nekochan
After reading this, I'm thinking .. French-themed dinner anyone? I'm good with everything except the frog legs .. :)

Foods You'll Want to Taste While in France
Adapted From: France For Dummies, 4th Edition
http://www.dummies.com/WileyCDA/DummiesArticle/id-5275.html?cid=etipArticleLink?cid=articleFeature

Tasting the amazing cuisine of France is one of the best reasons for visiting the country. Being adventurous is key: Many of the best foods in France are rarely seen in the United States — and if they are, they taste better in France. You can put your trust in French chefs because they take great pride in the freshness and preparation of their food. Restaurant meals, with five to seven courses, last several hours, so you'll need to pace yourself (and don't fill up on bread, no matter how wonderful it is).

Café au lait (ca-fay oh LAY)
Café au laitis espresso with steamed milk (similar to a latté you'd order at any American coffee bar), and it's the perfect eye-opener for the morning or pick-me-up for the afternoon. It's sometimes called a café crème. No, it isn't American coffee — it's much better. What many French people drink for a quick pick-me-up during the day and also after meals is un espresso, a tiny cup of very strong . . . well, espresso. For decaffeinated, ask for café decaffeiné or un déca.

Croissant (kwah-SAWN)
These popular breakfast rolls are pretty much available around the world now, but if you think you know all about croissants, think again. Croissants in France, a staple at every bakery in the country, taste very different from ones you get in other countries. They're light, flaky, and irresistibly buttery.

Pain au chocolat (PAN o shawk-oh-LAH)
A kids' favorite, this delicious breakfast pastry is a square croissant filled with dark chocolate, and you're likely to find one at any bakery (pâtisserie) in the country. The French eat a light (continental) breakfast of a croissant and pastry with coffee. That way, they save up big appetites for lunch and dinner, which are multicourse extravaganzas.

Croque-monsieur (croak mis-SYER)
Croque-monsieuris ham and melted cheese on a croissant, usually served open-faced. Available at most cafes, it's the perfect light lunch sandwich. A croque madame is the same but with a grilled egg on top.

Escargot (es-car-GO)
Yes, like Lucy Ricardo (remember that episode of I Love Lucy?), while in France you need to try snails, served in their shells with lots of butter, garlic, and parsley. They're luscious, tender little treats, but what you'll taste most is garlic. Snails are a true French delicacy.

Bouillabaisse (booh-ya-BESSE)
This hearty fish stew, a meal in itself, is the specialty of Provence (especially Marseille) and the Riviera. At some restaurants, the fish — many types — is served separately from the broth. When you're served the soup, you may also be served round, toasted pieces of bread and a hot peppery sauce called rouille. What you do is spread the sauce on the bread and plop the bread into the stew or pour the broth over the bread. Then you can add the fish or consume it separately. A cousin of bouillabaisse is bourride, another authentic fish soup in vogue along the Mediterranean.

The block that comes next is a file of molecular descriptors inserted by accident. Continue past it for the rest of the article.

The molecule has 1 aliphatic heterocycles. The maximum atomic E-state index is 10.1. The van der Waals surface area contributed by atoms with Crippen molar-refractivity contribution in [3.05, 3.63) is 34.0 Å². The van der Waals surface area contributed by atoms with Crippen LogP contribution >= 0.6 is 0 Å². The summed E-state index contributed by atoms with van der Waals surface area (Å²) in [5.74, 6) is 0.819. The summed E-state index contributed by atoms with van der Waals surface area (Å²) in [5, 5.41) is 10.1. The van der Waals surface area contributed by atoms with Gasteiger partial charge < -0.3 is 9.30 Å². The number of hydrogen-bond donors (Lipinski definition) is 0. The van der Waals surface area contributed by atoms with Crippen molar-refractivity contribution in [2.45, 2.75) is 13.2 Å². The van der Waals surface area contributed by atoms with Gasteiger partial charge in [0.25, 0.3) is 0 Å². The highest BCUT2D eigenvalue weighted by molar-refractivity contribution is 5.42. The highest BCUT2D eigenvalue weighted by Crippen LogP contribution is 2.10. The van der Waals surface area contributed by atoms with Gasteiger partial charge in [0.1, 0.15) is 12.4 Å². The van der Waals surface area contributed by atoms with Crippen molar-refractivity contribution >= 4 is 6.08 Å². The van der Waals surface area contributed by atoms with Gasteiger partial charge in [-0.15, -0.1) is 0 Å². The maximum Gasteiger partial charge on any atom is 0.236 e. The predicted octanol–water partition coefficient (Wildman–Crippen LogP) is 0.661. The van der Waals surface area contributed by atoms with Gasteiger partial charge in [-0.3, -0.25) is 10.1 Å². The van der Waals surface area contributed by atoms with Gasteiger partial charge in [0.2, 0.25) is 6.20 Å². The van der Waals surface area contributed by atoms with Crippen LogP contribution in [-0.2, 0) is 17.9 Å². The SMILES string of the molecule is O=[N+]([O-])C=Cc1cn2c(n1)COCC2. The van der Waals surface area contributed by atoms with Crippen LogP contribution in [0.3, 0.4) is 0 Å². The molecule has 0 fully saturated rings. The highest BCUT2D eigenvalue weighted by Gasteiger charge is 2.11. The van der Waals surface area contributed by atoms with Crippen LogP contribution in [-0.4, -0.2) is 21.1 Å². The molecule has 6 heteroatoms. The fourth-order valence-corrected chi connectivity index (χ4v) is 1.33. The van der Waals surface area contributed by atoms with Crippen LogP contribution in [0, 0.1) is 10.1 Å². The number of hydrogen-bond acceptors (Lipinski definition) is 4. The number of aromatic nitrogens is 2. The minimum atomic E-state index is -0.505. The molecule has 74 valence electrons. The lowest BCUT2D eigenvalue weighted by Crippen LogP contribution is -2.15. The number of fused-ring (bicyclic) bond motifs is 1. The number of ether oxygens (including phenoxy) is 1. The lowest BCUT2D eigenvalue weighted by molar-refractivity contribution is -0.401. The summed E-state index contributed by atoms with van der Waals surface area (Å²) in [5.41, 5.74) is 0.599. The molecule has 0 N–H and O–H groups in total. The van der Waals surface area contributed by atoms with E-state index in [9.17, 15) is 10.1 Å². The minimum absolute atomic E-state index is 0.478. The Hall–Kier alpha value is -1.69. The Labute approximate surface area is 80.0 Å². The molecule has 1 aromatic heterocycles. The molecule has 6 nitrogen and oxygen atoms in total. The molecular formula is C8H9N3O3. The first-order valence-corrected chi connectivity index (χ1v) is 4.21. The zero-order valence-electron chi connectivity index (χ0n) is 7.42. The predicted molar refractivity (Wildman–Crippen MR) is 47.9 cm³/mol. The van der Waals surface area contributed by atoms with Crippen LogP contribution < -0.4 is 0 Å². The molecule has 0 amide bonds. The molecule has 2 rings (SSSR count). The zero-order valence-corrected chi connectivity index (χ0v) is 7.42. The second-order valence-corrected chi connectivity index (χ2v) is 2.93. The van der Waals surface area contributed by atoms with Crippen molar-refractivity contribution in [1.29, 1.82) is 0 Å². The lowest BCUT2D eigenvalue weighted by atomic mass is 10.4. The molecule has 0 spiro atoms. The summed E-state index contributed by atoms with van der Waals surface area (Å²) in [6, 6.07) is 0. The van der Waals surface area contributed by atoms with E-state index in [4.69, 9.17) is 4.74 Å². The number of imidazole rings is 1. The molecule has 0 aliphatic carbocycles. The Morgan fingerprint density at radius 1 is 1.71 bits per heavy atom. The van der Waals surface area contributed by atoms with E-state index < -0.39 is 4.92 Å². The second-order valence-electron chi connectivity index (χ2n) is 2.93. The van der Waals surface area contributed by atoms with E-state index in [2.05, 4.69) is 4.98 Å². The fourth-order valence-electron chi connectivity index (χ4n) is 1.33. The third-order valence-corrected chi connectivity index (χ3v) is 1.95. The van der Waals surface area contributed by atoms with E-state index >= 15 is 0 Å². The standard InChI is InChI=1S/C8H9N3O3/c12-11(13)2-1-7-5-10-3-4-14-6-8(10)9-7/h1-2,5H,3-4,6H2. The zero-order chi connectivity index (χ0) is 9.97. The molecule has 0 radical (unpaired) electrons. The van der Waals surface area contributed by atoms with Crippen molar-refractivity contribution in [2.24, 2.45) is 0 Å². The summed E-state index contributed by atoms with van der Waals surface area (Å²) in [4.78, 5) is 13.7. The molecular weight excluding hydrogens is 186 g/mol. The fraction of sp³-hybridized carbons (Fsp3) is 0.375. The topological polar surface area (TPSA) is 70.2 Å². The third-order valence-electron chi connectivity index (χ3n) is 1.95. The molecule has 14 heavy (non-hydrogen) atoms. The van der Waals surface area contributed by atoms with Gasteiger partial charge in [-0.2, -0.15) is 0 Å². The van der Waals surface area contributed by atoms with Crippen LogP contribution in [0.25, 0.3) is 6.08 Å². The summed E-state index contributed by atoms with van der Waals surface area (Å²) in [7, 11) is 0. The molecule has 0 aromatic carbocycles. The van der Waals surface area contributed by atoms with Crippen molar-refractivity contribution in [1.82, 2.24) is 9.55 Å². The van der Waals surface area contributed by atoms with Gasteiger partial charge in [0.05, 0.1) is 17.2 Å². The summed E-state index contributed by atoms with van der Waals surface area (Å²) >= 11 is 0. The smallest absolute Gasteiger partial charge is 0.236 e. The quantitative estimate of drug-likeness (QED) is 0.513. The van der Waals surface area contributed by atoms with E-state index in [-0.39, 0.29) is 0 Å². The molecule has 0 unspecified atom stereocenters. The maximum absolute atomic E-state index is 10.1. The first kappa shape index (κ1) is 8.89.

Cuisses de grenouilles (cweess duh gre-NOO-yuh)
Frogs' legs do taste a little like chicken, but they're saltier and more delicate. You'll find the best examples of this classic French dish in the Loire Valley.

Pâté de foie gras (pat-ay duh fwoh GRAH)
A staple of every fancy restaurant in France is goose liver pâté, which is often à la maison (homemade) and poêlé (pan-fried). Rich and creamy, with dense flavor and a delicate texture, pâté de foie gras is a quintessential French food.

Des truffes (des TROOF)
France's most expensive food, delectable truffes (truffles) are a rare kind of black fungus (like mushrooms) that need to be dug out of the ground by special dogs or pigs trained for the task of locating them. Truffle season is November to March. Truffles appearing on any dish (aux truffes) up the price of the meal by 25 or more euros ($30). Look for them particularly on omelets and pasta.

Chariot de fromage (chair-ree-aht duh frwoh-MAZH)
Ah, the chariot of cheese: brie, camembert, Roquefort, chèvre, Gruyère, and so on. At the best restaurants, the selection of cheeses is so enormous, it must be wheeled to you on a trolley. When the waiter brings it over, ask which are the best cheeses of the region ("Les fromages de la region?"), and choose which ones you want by pointing to several. The waiter will serve them, and you can eat them with a knife and fork.

Tarte tartin, soupe de fraises, ile flotant, crème brûlée, mousse au chocolat (tart tah-TIHN, soup duh FREZ, eel flo-TAHNT, krem bruh-LAY, moose oh shawk-oh-LAH)
Apple tart, boozy strawberry soup, floating island (meringue with a custard sauce), custard topped with caramel, chocolate mousse . . . and the list goes on. Having dessert in a French restaurant is reason enough to visit the country. C'était bon!
nekochan
Genting will be bringing their Chef John King from Genting Stanley's UK to cook at The Olive from 22nd - 30th November 2008. This should be a very good dining experience!